The Office of Management and Budget on Tuesday backed off from a proposed change to the federal definition of “city” that could have scrambled billions of dollars in federal spending for more than 100 communities across the country.
Each decade, OMB tweaks the definition of “metropolitan statistical area,” but it hit a sore spot in January when it proposed doubling the threshold from 50,000 to 100,000 people. Members of Congress, business leaders and communities themselves pushed back, arguing the agency’s proposed change would have an impact on programs ranging from housing to health care.
In a news release Tuesday, OMB said it would announce in a Federal Register notice on Friday that it would back off the proposed doubling of the threshold and instead make “modest revisions” to 2010 definition standards.
At a House Budget Committee hearing last month, acting OMB Director Shalanda Young acknowledged the resistance the agency has received, saying that “this issue shows bipartisanship is alive.”
Originally a statistical marker, the MSA has grown into a designation used in funding decisions for hundreds of federal programs, including Community Development Block Grant programs, which distributed $3.4 billion this fiscal year.
The National League of Cities and other organizations have argued that OMB hasn’t done enough research on the potential impact of changing the MSA threshold, which could cause a ripple effect and disrupt Department of Transportation grants, Medicare reimbursements, rent calculations and more.
The Senate Homeland Security and Governmental Affairs Committee was scheduled to mark up a bill on the issue Wednesday that would mandate that OMB study the effects of the change.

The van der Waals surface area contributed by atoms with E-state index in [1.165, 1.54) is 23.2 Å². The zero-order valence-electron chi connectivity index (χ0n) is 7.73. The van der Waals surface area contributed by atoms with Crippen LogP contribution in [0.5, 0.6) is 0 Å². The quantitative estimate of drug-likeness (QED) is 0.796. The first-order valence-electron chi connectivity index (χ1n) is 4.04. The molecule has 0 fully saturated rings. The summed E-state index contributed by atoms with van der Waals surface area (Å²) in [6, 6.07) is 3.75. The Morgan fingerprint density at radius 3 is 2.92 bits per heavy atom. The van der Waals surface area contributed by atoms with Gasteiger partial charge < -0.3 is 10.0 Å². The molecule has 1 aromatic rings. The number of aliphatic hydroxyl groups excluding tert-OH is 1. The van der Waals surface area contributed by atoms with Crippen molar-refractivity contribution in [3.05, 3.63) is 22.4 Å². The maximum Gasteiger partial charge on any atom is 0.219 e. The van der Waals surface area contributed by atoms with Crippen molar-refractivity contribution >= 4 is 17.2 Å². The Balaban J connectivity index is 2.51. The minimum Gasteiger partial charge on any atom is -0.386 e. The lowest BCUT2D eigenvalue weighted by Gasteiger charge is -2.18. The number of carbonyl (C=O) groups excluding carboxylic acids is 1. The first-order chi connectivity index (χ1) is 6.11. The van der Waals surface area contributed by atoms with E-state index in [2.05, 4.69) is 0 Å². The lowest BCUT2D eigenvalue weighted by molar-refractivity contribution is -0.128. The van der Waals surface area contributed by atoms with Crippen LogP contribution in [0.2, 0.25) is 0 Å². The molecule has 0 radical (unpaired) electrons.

Committee Chairman Gary Peters, D-Mich., one of the bill’s sponsors, in a statement Tuesday praised OMB for dropping the “potentially harmful proposal.”
“Communities of all sizes across Michigan and the United States are counting on federal resources to recover from the ongoing unprecedented public health and economic crisis,” he said.
Nearly two dozen senators raised concerns about the issue in a March letter to OMB.
A federal interagency Metropolitan and Micropolitan Statistical Area Standards Review Committee, which recommended OMB make the change, argued that the country’s population has more than doubled since the standards were established in 1950, making them due for an update.
The final register notice from the White House agency noted that the vast majority of comments opposed the proposed change.
The new MSA definition will not touch the 50,000 threshold but will make other adjustments to the definition. OMB will adopt a public update schedule for changes and make more use of the American Community Survey conducted by the Census Bureau, according to the notice.
The MSA threshold issue has not gone away, however, as the agency said it intends to take another look at the definitions after the 2030 census.
“Recognizing the committee’s concern that MSA thresholds have not kept pace with population growth, OMB will work with the Standards Review Committee to conduct research and stakeholder outreach to inform the 2030 standards update,” the OMB news release said.